My faith in God has always been strong and positive, but my Jewish education was minimal.  I was not required to dig deep into the mysteries of the Torah. But once I understood that I could shed the strictures of my orthodox upbringing--once it became clear to me that I wanted to be the one to carry on my family’s rabbinic lineage--I jumped into the river where the ancient knowledge flowed.  I was fearless and ferocious.

I was ordained at the age of forty-eight by the Academy for Jewish Religion in New York City, a seminary that trains rabbis and cantors with a pluralistic focus for contemporary Jewish communities. They welcomed me as a second career student.  I graduated in 1995 with five women and one man. We were all over forty-five.

That was twenty years ago. Grandchildren were not even a twinkle in my eye. But now, many of my classmates are grandparents.  We are elders, but not in the rabbinate. At least the women are not. In the future, there will be many granddaughters who will be calling their Savtas their Rabbis. But the Savta-Rabbis of the present time are still few.  

This past year I have seen a surfeit of joy: One year ago, my oldest granddaughter, Ilana, celebrated her Bat Mitzvah at a Conservative synagogue in Atlanta, Georgia. Eight months ago, my oldest grandson, Adin, became a Bar Mitzvah at the Sixth & I Historic Synagogue in Washington, DC.  And on Columbus Day weekend, my second oldest granddaughter, Noa, had her bat mitzvah in the same sacred space.

My Savta. My Rabbi.

My granddaughters and your granddaughters have access to the present day Tree of Knowledge in their own home-grown Gardens of Eden. I am proud to be a witness and a teacher in this time of transformation, and I can see the unbroken chain of my granddaughters’ knowledge stretching far into the future.

Every once in a miraculous while, we, like Moses, are given a sneak peak into our own Promised Land. When I looked sideways from my podium to Noa’s podium, I saw that the seeds of my labor had blossomed into a beautiful flower whose fragrance reached the heavens.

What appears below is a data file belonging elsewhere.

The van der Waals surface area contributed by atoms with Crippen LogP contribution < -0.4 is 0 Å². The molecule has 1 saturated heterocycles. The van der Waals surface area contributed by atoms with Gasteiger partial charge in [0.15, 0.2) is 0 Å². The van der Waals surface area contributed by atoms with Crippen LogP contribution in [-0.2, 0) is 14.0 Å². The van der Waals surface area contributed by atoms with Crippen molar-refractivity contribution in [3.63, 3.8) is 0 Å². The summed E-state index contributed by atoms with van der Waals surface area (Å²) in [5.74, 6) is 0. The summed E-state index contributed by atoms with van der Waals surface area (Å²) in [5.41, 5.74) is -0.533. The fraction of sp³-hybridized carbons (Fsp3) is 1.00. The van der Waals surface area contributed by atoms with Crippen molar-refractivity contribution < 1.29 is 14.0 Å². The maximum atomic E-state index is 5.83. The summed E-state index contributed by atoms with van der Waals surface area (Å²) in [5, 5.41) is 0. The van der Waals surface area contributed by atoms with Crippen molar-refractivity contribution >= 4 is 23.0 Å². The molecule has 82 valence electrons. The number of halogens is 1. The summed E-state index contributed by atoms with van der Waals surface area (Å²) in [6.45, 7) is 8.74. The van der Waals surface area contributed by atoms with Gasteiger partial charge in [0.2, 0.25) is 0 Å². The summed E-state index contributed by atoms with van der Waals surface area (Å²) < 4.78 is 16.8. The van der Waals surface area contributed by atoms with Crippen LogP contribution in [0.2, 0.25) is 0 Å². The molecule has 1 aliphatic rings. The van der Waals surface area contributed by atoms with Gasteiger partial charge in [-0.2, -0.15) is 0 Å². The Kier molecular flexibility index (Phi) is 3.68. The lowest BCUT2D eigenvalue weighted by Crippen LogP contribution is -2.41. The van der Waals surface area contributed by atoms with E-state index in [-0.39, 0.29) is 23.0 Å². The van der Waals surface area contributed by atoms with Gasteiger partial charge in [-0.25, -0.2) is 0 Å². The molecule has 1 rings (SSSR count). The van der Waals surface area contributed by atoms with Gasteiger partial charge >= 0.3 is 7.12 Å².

Friday, July 10, 2015

Morning Time Ritual

Every morning, my mother would awaken me.  “Gut Morgen,” she would whisper. Her body leaned over mine and I felt her wet kiss linger on my forehead. “Time for school.”

As I tumbled out of bed, I would stumble upon my father. Standing next to the open window in the corner of the living room, my rabbi -father swayed to the rhythm of his premeditated prayer dance, draped in his white and black-striped worship-gear. Often, my father enveloped me under  his prayer shawl wings,and we moved through the morning ritual together.

Now when I wrap myself in my white cotton prayer shawl scattered with blue, magenta and purple embroidery,  I long for the security that my father’s well-worn wool tallit offered me at morning time. Through decades of time and distance our spiritual practice is surprisingly similar. We still embrace each other albeit virtually.  

Before I open my eyes in the morning, I recite the Hebrew prayer of gratitude:
Modah Ani. Thank you Holy One for returning my soul to my body and renewing
the life force within me.

Then, I open my eyes and take notice of my surroundings. The fleshy tones of the
bedroom paint connect me physically to my body. The light from my bay window calls my spirit into being. I enunciate my good fortunes thought by thought.  Modah Ani. Somewhere behind my morning ritual is the promise of a sweet kiss on my forehead.and a warm embrace.

It's Not Over Until It's Over: The Laundry

My father was in charge of the laundry. As a young girl, I delighted in accompanying him to accomplish this Sunday morning ritual.  I would press the mysterious “B” button as we descended into the basement of our eight- story apartment building in the Bronx. Before we entered the elevator, however, we collected all our quarters needed to operate the washer and dryer machines. We managed to complete the several loads of undershirts and  underwear, the towels and turtlenecks of our daily life, with the quarters we had been hoarding in sundry containers throughout the house..

In between loads, we  would visit the nearby neighborhood park where my father puffed joyfully on his cigar away from my mother’s watchful eyes and consternation. It was our secret and I faithfully kept it. Unless,of course, my mother stared into my eyes and asked me directly.  “Was your father smoking outside? Tell me the truth.”

Smoking or not, my father mingled with neighbors and strangers alike. He was gregarious
and garrulous. I enjoyed his chatter with the people who presumed not to know me.  “You must be Benny’s little girl.” But,of course, I grimaced. Who else would I be?  Did they not notice how firmly I held onto my father’s hand?

Back and forth we went from the park to the basement and back up again until
the folded laundry was placed into our shopping cart and brought upstairs for my mother’s
scrutiny.  She always separated the laundry into two piles. One belonged to me and my sister; the other to my mother and father. The laundry ritual continued this way just beyond my college years when marriage found me, and I moved with my husband to Syracuse, New York.